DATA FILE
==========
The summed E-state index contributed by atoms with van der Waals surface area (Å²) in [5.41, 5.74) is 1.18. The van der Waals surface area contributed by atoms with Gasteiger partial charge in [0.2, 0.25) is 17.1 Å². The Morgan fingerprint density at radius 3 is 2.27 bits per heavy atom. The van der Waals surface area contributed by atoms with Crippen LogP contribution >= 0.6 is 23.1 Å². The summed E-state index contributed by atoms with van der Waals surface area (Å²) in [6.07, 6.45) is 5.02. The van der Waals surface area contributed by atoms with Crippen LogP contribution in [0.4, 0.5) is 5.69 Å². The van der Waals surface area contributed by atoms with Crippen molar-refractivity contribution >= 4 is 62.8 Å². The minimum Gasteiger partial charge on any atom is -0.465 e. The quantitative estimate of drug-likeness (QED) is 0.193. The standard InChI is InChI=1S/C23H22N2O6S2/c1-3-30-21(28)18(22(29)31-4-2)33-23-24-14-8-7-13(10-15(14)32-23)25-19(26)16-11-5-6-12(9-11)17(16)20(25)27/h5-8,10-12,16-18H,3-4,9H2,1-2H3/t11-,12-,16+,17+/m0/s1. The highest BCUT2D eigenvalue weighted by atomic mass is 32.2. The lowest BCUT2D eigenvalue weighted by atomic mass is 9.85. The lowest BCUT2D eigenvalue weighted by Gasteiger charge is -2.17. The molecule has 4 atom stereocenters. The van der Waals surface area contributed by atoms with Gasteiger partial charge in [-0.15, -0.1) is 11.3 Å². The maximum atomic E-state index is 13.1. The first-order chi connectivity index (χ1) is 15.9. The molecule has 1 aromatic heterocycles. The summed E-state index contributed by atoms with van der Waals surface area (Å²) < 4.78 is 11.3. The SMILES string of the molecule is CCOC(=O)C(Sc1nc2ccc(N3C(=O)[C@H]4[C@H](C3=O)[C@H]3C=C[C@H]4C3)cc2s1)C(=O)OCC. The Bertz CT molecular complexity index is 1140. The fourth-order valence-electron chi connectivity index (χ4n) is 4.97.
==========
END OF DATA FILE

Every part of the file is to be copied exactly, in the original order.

The summed E-state index contributed by atoms with van der Waals surface area (Å²) in [5.41, 5.74) is 1.18. The van der Waals surface area contributed by atoms with Gasteiger partial charge in [0.2, 0.25) is 17.1 Å². The Morgan fingerprint density at radius 3 is 2.27 bits per heavy atom. The van der Waals surface area contributed by atoms with Crippen LogP contribution >= 0.6 is 23.1 Å². The summed E-state index contributed by atoms with van der Waals surface area (Å²) in [6.07, 6.45) is 5.02. The van der Waals surface area contributed by atoms with Crippen LogP contribution in [0.4, 0.5) is 5.69 Å². The van der Waals surface area contributed by atoms with Crippen molar-refractivity contribution >= 4 is 62.8 Å². The minimum Gasteiger partial charge on any atom is -0.465 e. The quantitative estimate of drug-likeness (QED) is 0.193. The standard InChI is InChI=1S/C23H22N2O6S2/c1-3-30-21(28)18(22(29)31-4-2)33-23-24-14-8-7-13(10-15(14)32-23)25-19(26)16-11-5-6-12(9-11)17(16)20(25)27/h5-8,10-12,16-18H,3-4,9H2,1-2H3/t11-,12-,16+,17+/m0/s1. The highest BCUT2D eigenvalue weighted by atomic mass is 32.2. The lowest BCUT2D eigenvalue weighted by atomic mass is 9.85. The lowest BCUT2D eigenvalue weighted by Gasteiger charge is -2.17. The molecule has 4 atom stereocenters. The van der Waals surface area contributed by atoms with Gasteiger partial charge in [-0.15, -0.1) is 11.3 Å². The maximum atomic E-state index is 13.1. The first-order chi connectivity index (χ1) is 15.9. The molecule has 1 aromatic heterocycles. The summed E-state index contributed by atoms with van der Waals surface area (Å²) < 4.78 is 11.3. The SMILES string of the molecule is CCOC(=O)C(Sc1nc2ccc(N3C(=O)[C@H]4[C@H](C3=O)[C@H]3C=C[C@H]4C3)cc2s1)C(=O)OCC. The Bertz CT molecular complexity index is 1140. The fourth-order valence-electron chi connectivity index (χ4n) is 4.97.